Running a Book Discussion Group
By Heidi Steele
A couple of months ago, we launched a book discussion group with participants from the Psychology Club at Peninsula High School in Gig Harbor, WA and approximately 50 students from Mudanjiang No. 1 High School in China’s Heilongjiang Province.
The idea of holding a book discussion group with students from both schools came about because our psychology teacher at Peninsula High School, Ms. Lyssand, told me she was excited about giving her Psychology Club students an opportunity to interact with the Chinese students and gain a different perspective on psychology through their eyes. We chose the book “Battle Hymn of the Tiger Mother” because Ms. Lyssand teaches a class in Child Psychology, and this book raises a number of issues around parenting models. We were all interested to see the kinds of opinions that students would bring up in their discussion.
The following two posts are fairly typical of the thoughts expressed by the American students:
“I feel that the Tiger Mother did accomplish her goal of raising her children to be successful by being so strict on them. However, I think if she were to have let them live a normal life, they would have been just as successful.
My parents have always allowed me to hangout with my friends, have a cell phone, watch TV, as long as I am going to school and doing my best. If I choose to slack off, then my privileges get taken away. I have set goals for myself and have received straight As all through school and have gotten into every college I have applied to along with having received a large amount of scholarship money. I plan to become a dentist. I have had a normal childhood life and have still managed to do just exactly what the Tiger Mother has raised her daughters to do, which is to become “successful.” To me, it is sad that the Tiger Mother felt that she had to deprive her children of a normal life because she felt they would not be successful otherwise.”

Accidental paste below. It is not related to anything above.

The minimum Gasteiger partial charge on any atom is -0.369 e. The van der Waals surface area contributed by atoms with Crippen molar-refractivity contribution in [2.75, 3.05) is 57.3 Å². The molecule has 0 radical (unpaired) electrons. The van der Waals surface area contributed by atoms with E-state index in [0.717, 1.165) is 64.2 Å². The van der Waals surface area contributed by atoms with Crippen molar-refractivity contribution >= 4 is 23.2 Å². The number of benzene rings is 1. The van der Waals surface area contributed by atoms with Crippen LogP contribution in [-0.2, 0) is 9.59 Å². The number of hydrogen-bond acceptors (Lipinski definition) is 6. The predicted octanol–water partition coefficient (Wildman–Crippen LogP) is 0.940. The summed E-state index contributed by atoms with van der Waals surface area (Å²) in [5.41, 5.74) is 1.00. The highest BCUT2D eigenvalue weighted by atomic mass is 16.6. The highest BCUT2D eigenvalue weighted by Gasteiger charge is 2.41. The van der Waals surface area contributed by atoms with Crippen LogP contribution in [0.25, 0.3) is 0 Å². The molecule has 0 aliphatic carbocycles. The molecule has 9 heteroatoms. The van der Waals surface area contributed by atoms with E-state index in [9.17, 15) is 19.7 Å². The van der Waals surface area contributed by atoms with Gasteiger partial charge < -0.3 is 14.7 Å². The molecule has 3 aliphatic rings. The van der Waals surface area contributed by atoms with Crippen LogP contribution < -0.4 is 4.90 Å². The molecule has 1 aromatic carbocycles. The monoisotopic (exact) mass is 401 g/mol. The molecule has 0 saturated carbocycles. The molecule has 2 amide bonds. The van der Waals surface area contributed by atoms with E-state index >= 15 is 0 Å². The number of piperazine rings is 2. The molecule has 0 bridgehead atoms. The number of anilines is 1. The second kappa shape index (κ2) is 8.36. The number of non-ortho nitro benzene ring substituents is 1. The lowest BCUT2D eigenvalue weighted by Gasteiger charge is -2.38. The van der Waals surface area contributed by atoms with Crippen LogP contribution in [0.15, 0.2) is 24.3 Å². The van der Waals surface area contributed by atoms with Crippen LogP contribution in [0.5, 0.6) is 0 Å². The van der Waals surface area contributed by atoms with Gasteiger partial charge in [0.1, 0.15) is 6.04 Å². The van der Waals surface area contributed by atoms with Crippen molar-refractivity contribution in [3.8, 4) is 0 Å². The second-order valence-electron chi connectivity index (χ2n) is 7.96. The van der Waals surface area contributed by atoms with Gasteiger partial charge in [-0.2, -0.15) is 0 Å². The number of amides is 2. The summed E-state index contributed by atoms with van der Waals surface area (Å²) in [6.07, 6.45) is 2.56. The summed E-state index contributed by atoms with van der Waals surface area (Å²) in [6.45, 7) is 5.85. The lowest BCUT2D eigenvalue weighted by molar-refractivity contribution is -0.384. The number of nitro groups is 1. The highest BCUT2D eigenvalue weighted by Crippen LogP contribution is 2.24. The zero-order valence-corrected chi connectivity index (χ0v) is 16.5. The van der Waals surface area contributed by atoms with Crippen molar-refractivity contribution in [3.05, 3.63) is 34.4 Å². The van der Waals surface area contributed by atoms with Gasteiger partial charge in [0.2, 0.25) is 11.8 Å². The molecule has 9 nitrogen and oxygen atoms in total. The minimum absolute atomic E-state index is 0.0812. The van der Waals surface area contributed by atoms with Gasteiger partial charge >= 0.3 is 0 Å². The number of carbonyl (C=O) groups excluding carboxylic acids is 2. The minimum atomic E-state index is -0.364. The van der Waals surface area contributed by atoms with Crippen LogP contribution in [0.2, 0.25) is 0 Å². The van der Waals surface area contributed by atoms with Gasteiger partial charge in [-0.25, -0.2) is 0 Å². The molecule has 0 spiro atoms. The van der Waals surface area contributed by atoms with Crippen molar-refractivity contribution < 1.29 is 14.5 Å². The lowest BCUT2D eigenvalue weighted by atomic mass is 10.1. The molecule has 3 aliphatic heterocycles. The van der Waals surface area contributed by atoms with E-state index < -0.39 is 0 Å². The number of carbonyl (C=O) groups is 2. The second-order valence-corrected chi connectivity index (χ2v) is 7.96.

“I agree, there are multiple differences in education and ways to carry out that education between China and the US. I believe Chinese parents give their children one path to follow throughout their adolescence into adulthood, and without the free will to venture down side-roads, make mistakes, these children are never fully exposed to both the knowledge and consequences of self-independence and willful self-determination.
Secondly, I believe all parents feel they know what is best for their children, however Western parents tend to let their children develop habits and personalities of their own, on their own.”
In general, the Chinese students posted opinions that were radically different than the American students:
Translation: Let me say that the tiger mother took on a challenge. She wasn’t going to allow the curse “wealth doesn’t exceed three generations” to land on her [Translator’s Note: the implied meaning of this maxim is that wealth won’t last if it is squandered by future generations who have grown complacent and feel entitled to their wealth]. As a result, when children are young, they need to develop good habits. American-style education with its excessive freedom will not help children strictly manage themselves from a young age; it will not cause children to develop good habits.”